“We packed my brother’s furniture in back of the car and took off at dark promising to be back in thirty hours–thirty hours for a thousand miles north and south. But that’s the way Dean wanted it.”Jack Kerouac, On the Road
Welcome to my new series of blog posts, Travel Book of the Week! Every Friday, I’ll be writing about one of my favorite books on travel, exploration, and adventure. The idea is to share my love of reading, and hopefully inspire a little wanderlust in you.
This first post features that granddaddy of the modern American travelogue, On the Road.
Author: Jack Kerouac
Geographic Area: The United States, with a little bit of Mexico
Original Language: English
I found On the Road at the perfect time in my life. It was 2008, I was a sophomore in high school, and I got bit hard by the wanderlust bug. I would have trouble sleeping, so I’d sneak out of the house in the middle of the night and just go for a walk. I wouldn’t go far back then, staying within the bounds of my suburban hometown, but what mattered was that I was going somewhere. There were a lot of problems at home, and so not only did I like being away from the house, but the simple process of being in motion helped me deal with my anxiety.
I don’t remember if I first heard of the book from my parents, or from my English teacher, Mr. Doyle, or if it’s just one of those pop culture things that percolates down to you at some random interval. Either way, I knew immediately that I had to buy it. I picked it up from my neighborhood Barnes & Noble and, 307 pages later, I knew I had just read one of the most influential books of my entire life.
On the Road was published in the late-’50s, but actually chronicles a series of cross-country road trips taken a decade prior. The book begins with the author finding himself heavily depressed following a divorce. Befriending the free-spirited and hedonistic Dean Moriarty, Kerouac finds renewed interest in life. Thus begins what he calls his “life on the road.”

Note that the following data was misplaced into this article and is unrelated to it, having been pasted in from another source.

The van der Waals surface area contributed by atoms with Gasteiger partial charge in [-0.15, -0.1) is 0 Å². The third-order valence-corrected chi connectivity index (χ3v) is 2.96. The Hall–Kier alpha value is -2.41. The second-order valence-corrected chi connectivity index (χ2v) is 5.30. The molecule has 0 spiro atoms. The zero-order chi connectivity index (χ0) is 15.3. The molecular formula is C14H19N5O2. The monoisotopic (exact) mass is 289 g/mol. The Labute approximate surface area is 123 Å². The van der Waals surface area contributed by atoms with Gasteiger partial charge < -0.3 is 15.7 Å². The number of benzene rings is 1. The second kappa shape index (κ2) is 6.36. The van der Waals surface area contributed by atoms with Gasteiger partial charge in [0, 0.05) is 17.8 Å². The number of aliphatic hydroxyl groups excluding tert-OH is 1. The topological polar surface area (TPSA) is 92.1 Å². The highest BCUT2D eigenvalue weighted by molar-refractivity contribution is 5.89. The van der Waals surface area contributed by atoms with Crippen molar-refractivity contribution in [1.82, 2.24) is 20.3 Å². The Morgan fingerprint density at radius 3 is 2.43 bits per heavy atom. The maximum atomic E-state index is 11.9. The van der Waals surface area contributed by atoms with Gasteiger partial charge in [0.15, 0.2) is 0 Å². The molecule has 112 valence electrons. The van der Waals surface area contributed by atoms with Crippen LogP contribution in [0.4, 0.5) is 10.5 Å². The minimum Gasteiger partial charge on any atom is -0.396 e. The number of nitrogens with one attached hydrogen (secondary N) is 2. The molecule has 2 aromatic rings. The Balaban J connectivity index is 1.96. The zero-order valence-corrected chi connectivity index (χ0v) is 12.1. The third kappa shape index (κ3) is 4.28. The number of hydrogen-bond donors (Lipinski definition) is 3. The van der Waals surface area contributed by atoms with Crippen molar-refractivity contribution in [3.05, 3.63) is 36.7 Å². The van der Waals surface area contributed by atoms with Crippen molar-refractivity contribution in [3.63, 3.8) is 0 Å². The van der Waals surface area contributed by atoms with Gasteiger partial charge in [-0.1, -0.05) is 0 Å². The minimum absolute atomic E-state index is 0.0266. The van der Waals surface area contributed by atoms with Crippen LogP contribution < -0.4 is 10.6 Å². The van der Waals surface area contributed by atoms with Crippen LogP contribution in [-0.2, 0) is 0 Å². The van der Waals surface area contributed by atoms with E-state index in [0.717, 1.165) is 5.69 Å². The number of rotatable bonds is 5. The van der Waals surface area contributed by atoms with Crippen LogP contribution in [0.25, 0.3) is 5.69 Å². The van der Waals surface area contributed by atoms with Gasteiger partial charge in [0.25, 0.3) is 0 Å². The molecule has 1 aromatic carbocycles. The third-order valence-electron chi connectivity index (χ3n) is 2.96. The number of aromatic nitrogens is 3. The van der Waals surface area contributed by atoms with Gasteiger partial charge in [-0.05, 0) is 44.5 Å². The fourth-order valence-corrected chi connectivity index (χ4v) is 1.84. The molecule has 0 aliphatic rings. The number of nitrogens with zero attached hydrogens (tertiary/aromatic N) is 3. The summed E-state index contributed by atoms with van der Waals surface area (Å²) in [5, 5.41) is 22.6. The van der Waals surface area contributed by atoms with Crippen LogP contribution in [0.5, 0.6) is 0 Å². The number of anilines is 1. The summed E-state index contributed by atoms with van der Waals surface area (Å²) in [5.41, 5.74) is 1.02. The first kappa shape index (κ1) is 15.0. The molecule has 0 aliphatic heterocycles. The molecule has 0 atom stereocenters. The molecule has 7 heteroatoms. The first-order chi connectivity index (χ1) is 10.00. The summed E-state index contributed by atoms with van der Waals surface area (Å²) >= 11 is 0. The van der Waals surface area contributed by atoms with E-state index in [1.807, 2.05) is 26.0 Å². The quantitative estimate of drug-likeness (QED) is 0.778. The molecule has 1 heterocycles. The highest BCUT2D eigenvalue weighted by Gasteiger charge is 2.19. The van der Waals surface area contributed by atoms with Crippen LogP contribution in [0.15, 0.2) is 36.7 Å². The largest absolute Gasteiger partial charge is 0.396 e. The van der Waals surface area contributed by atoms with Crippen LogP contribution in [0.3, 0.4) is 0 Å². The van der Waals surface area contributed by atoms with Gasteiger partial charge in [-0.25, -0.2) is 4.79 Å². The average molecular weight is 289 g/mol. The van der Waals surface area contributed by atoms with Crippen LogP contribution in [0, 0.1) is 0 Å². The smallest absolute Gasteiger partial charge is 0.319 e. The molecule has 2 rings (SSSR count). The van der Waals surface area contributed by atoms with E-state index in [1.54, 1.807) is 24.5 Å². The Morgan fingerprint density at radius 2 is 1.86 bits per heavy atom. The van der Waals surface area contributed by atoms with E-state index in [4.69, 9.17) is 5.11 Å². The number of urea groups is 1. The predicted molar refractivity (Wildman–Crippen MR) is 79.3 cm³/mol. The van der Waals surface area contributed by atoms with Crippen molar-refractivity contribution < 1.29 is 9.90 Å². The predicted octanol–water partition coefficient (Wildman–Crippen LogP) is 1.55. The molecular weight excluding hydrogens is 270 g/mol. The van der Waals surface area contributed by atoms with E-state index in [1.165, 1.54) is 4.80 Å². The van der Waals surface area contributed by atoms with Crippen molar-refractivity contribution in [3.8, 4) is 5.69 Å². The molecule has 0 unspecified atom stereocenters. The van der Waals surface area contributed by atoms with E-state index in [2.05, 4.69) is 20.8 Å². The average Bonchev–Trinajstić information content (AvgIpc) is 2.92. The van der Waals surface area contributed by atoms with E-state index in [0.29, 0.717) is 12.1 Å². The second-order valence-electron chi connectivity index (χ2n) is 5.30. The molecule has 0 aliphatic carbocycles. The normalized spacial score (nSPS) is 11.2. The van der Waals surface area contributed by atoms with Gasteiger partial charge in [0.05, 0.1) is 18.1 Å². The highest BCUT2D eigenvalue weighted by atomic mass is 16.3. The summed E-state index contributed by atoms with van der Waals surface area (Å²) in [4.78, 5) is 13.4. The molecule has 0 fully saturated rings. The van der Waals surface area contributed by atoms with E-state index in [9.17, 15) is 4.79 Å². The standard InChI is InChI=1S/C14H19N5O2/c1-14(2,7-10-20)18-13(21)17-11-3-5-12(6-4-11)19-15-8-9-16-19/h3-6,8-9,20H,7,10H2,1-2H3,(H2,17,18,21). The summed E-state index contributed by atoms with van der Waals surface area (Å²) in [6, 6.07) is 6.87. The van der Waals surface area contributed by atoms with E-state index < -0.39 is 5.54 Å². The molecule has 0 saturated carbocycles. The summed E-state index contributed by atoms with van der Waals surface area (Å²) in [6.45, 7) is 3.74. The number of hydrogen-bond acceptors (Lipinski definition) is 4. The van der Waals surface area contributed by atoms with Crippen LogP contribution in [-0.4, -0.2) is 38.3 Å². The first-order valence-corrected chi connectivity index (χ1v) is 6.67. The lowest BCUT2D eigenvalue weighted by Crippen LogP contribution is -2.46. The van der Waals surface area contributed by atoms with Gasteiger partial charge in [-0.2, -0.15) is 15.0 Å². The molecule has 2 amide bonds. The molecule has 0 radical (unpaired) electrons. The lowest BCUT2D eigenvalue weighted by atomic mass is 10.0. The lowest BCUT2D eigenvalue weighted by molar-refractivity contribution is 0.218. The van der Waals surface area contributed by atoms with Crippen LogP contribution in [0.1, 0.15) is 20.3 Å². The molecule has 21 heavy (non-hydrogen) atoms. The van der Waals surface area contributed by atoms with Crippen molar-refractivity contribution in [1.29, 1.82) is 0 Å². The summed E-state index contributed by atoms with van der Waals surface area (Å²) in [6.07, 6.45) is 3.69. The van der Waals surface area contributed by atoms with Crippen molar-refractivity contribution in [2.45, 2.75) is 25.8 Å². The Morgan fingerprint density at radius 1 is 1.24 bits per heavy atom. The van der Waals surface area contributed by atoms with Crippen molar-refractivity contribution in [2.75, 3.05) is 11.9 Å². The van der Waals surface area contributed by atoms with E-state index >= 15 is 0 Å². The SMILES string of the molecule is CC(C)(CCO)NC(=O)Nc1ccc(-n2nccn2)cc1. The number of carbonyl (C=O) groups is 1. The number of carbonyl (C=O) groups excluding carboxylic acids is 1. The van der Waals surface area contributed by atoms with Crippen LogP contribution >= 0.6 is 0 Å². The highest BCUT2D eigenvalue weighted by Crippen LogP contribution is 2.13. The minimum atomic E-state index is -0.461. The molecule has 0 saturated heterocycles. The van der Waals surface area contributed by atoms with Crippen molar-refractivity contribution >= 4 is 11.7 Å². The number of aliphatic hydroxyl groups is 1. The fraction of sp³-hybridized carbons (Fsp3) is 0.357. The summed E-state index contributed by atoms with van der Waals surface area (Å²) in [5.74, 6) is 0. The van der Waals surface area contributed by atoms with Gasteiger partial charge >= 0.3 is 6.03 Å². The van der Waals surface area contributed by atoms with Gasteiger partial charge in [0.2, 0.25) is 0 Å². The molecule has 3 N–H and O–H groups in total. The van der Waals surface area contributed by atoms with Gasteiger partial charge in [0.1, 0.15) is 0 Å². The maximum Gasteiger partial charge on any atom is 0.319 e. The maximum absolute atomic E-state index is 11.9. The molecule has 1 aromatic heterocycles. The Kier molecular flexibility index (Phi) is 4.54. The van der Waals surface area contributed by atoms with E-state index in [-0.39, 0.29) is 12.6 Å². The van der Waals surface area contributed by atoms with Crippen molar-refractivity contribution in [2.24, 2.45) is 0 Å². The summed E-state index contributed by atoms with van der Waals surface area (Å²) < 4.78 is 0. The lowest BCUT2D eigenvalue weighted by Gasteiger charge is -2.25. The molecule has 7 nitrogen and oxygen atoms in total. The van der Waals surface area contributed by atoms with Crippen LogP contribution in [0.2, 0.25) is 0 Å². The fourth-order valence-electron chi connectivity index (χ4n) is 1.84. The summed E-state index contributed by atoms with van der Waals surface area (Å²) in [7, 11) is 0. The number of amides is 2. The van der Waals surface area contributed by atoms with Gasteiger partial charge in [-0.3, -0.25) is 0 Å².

He sets out from New York City in 1947, in a pair of huarache sandals, with several notebooks in his bag and $50 in his pocket. Over the next four years, he takes us on an epic road trip of the United States, years before the advent of the Interstate Highway System. We witness his experiences from the backseats of old hot rods, from the insides of Greyhound buses, and from the beds of pickup trucks hurtling through the night in the Deep South. Along with Dean and several other companions, they go out to San Francisco by way of Denver, Los Angeles by way of New Orleans, across America’s Heartland, and even down into Mexico. Along the way he presents an intimate look at the “beat generation,” as well as firsthand accounts of the people, cities, and music of post-war America. He works various jobs, such as a nightwatchman at an army barracks, and a laborer in the cotton fields. He leaves all of these–as well as a family–opting instead to get back on the open road.
Let me be clear about something here. I recommend this book as an inspiration for just getting in your car and going somewhere on a free weekend. I do not recommend this book as justification for being completely laissez-faire about your responsibilities, which is what a lot of these guys were. Even Kerouac does not paint a particularly likable portrait of himself; depressed about a divorce at the start of these adventures, he finds himself going through another by the novel’s end.
You can think of the “beat generation” as a sort of spiritual precursor to the hippies. The beats, or beatniks, were perhaps less about drug use (although you will find plenty of that in this book) or free love (there’s a lot of that, too), instead aspiring to be more of a logical, intellectual group of poets and artists.
Many historians agree that Jack Kerouac was not so much a beatnik himself, but more of a chronicler of the beatniks. Born in Lowell, MA in 1922, he found himself involved with the beat generation as a young man. Several of the most prominent beat writers of the time, such as Allen Ginsberg and William S. Burroughs, make appearances in On the Road, albeit under aliases: “Carlo Marx” and “Old Bull Lee,” respectively. In fact, Kerouac himself goes by “Sal Paradise.” Dean Moriarity’s real name was Neal Cassady.
Several years back, I had the pleasure of attending an exhibit on Jack Kerouac at the Harry Ransom Center in Austin, TX. It was there that I learned that the original manuscript of On the Road was written over the course of three weeks on one very long scroll of linotype paper.
Not only is that a neat little fun fact, but it’s also important to keep in mind when you read this work. The events are presented in a stream of consciousness style. It can get kind of wild. It does not have the more formal prose that you may expect from Paul Theroux or Jon Krakauer. I can guarantee you that much if not all of it was typed up while under the influence of narcotics.
Yes, the characters are not perfect human beings. Yes, the writing style can take some getting used to. But I feel like that’s exactly what gives this work such a unique personality, and makes it one of the most greatest travel books of all time.
You can find an interactive map of Kerouac’s road trips here.
If you like, you can purchase a copy of On the Road by clicking the image below. Just so you know, this is an affiliate link, so if you choose to make a purchase, I get a small percentage.